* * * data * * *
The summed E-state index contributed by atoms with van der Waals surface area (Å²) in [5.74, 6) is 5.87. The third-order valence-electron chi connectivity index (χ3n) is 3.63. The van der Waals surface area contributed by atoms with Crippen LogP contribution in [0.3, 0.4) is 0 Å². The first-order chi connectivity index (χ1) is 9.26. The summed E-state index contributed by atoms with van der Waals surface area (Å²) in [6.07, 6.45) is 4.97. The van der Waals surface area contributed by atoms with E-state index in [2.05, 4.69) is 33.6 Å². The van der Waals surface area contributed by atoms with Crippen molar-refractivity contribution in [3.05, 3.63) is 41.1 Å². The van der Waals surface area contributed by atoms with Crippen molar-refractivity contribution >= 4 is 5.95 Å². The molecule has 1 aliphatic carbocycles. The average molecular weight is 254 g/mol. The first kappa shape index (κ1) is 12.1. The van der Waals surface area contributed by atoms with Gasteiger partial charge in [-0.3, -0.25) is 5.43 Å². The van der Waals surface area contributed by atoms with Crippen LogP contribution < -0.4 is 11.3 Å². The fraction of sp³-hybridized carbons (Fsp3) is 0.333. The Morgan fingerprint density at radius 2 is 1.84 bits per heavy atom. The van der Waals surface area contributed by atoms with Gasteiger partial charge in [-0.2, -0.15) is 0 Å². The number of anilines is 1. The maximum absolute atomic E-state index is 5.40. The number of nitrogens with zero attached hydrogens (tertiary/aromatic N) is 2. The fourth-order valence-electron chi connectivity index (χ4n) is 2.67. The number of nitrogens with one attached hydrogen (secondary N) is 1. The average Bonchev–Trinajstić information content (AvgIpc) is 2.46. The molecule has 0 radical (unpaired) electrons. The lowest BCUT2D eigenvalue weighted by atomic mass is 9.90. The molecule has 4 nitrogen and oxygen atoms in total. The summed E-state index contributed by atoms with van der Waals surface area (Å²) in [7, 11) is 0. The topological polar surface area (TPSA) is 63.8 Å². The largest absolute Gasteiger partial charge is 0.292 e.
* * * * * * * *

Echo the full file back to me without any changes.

The summed E-state index contributed by atoms with van der Waals surface area (Å²) in [5.74, 6) is 5.87. The third-order valence-electron chi connectivity index (χ3n) is 3.63. The van der Waals surface area contributed by atoms with Crippen LogP contribution in [0.3, 0.4) is 0 Å². The first-order chi connectivity index (χ1) is 9.26. The summed E-state index contributed by atoms with van der Waals surface area (Å²) in [6.07, 6.45) is 4.97. The van der Waals surface area contributed by atoms with E-state index in [2.05, 4.69) is 33.6 Å². The van der Waals surface area contributed by atoms with Crippen molar-refractivity contribution in [3.05, 3.63) is 41.1 Å². The van der Waals surface area contributed by atoms with Crippen molar-refractivity contribution >= 4 is 5.95 Å². The molecule has 1 aliphatic carbocycles. The average molecular weight is 254 g/mol. The first kappa shape index (κ1) is 12.1. The van der Waals surface area contributed by atoms with Gasteiger partial charge in [-0.3, -0.25) is 5.43 Å². The van der Waals surface area contributed by atoms with Crippen LogP contribution < -0.4 is 11.3 Å². The fraction of sp³-hybridized carbons (Fsp3) is 0.333. The Morgan fingerprint density at radius 2 is 1.84 bits per heavy atom. The van der Waals surface area contributed by atoms with Gasteiger partial charge in [-0.2, -0.15) is 0 Å². The number of anilines is 1. The maximum absolute atomic E-state index is 5.40. The number of nitrogens with zero attached hydrogens (tertiary/aromatic N) is 2. The fourth-order valence-electron chi connectivity index (χ4n) is 2.67. The number of nitrogens with one attached hydrogen (secondary N) is 1. The average Bonchev–Trinajstić information content (AvgIpc) is 2.46. The molecule has 0 radical (unpaired) electrons. The lowest BCUT2D eigenvalue weighted by atomic mass is 9.90. The molecule has 4 nitrogen and oxygen atoms in total. The summed E-state index contributed by atoms with van der Waals surface area (Å²) in [7, 11) is 0. The topological polar surface area (TPSA) is 63.8 Å². The largest absolute Gasteiger partial charge is 0.292 e.